Select deemed status survey to save time

Joint Commission option eliminates need for survey

No home health manager looks forward to any type of survey but agencies that elect to undergo a deemed status survey by The Joint Commission can take care of two surveys in one visit.

The deemed status survey option not only serves as The Joint Commission accreditation survey, but also replaces the state Medicare survey, according to Debra Zak, PhD, RN, executive director of the Home Care Accreditation Program. "The deemed status survey determines compliance with federal conditions of participation [CoP] requirements and conditions of coverage and evaluates compliance with The Joint Commission's standards," she says.

Although the survey is not a state licensure survey, The Joint Commission is recognized in 24 states for renewal of licenses, says Zak. "Our survey is not recognized by states for the initial license," she adds.

Home health agencies must meet the criteria of both The Joint Commission and the Centers for Medicare and Medicaid Services (CMS) to be eligible for a deemed status survey. The Joint Commission requires that an agency have served 10 patients with seven active at the time of survey. CMS requires at least one therapeutic service or home health aide service be provided in addition to skilled nursing services.

Because CMS has fewer requirements for a hospice survey than The Joint Commission, agencies must meet Joint Commission requirements for eligibility, says Zak. The Joint Commission requires that a hospice have served 10 patients with two active patients at the time of the survey. CMS has no patient volume requirement.

A significant change to The Joint Commission's general eligibility requirements is the elimination of the need to have four months' data on compliance, says Zak. "Now, every organization is expected to be compliant at the time of the survey," she explains.

Agencies that are already accredited by The Joint Commission can request a deemed status survey be conducted at the same time as their accreditation survey when it is scheduled or, if an agency is a year or more away from the regular survey, an agency can request a Medicare CoP survey prior to the accreditation survey, says Zak." Agencies cannot request a Medicare-only survey for an initial survey," she adds.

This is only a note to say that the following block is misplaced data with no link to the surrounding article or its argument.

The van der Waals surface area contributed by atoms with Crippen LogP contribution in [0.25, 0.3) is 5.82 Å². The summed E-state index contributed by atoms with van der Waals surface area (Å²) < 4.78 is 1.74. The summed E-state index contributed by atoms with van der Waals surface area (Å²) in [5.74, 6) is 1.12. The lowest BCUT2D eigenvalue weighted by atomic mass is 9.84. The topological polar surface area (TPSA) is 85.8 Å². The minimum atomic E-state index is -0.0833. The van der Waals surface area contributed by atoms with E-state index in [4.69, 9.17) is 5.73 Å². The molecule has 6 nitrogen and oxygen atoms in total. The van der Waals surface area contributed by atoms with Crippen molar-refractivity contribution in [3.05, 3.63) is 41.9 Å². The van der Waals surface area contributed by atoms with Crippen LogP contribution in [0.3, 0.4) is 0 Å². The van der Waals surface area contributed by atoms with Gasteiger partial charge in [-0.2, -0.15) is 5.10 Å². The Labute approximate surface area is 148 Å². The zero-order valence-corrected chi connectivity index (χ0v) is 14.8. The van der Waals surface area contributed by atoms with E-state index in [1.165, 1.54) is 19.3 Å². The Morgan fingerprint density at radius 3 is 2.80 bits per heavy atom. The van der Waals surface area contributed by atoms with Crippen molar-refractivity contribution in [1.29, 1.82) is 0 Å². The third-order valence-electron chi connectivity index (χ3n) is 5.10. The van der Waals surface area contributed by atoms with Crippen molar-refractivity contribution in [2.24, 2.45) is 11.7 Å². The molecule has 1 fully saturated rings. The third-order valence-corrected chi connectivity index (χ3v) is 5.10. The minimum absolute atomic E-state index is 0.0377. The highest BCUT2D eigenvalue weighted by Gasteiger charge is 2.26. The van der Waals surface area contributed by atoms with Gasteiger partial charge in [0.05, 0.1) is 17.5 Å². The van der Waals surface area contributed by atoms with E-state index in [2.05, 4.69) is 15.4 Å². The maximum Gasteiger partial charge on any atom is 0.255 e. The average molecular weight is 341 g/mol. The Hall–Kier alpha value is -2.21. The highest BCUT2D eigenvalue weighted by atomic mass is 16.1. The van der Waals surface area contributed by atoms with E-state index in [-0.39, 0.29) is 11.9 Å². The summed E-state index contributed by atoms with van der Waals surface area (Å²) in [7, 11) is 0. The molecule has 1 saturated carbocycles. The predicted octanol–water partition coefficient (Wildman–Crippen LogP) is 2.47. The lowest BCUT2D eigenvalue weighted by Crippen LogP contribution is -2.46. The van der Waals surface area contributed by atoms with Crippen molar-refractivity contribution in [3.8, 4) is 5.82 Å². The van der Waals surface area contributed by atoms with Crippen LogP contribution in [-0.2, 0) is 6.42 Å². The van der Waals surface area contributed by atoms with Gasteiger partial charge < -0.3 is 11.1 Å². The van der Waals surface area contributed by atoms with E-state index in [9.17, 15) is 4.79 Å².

Even if an agency is Joint Commission accredited and Medicare certified, it cannot be automatically given deemed status, says Zak. "Deemed status is an option and must be selected by the agency," she adds.

Following the survey, an organization has a 10-day period to explain reasons that a document could not be produced or respond to other items on the report. If an organization has a standard out of compliance, there is a 45-day period to submit evidence that the organization is in compliance, says Zak. "Standard-level deficiencies must be corrected before Joint Commission can recommend accreditation to CMS," she points out.

One area that poses problems for many agencies is the CMS requirement that a professional advisory committee be in place, says Zak. "This is a CMS requirement not a Joint Commission requirement but CMS does not bend on compliance with it," she adds.

In addition to cutting one extra survey out of your busy schedule, Zak points out that CMS is overburdened and cannot always perform surveys in a timely manner. Agencies also have the ability to talk one-on-one with trained professionals to discuss best practices that can help with challenges that are faced by the organization, she adds.

[Editor's note: To apply for a deemed status survey, contact Jasmina Juric, business development specialist, at (630) 792-5251 to request an application. An on-line application can be accessed at]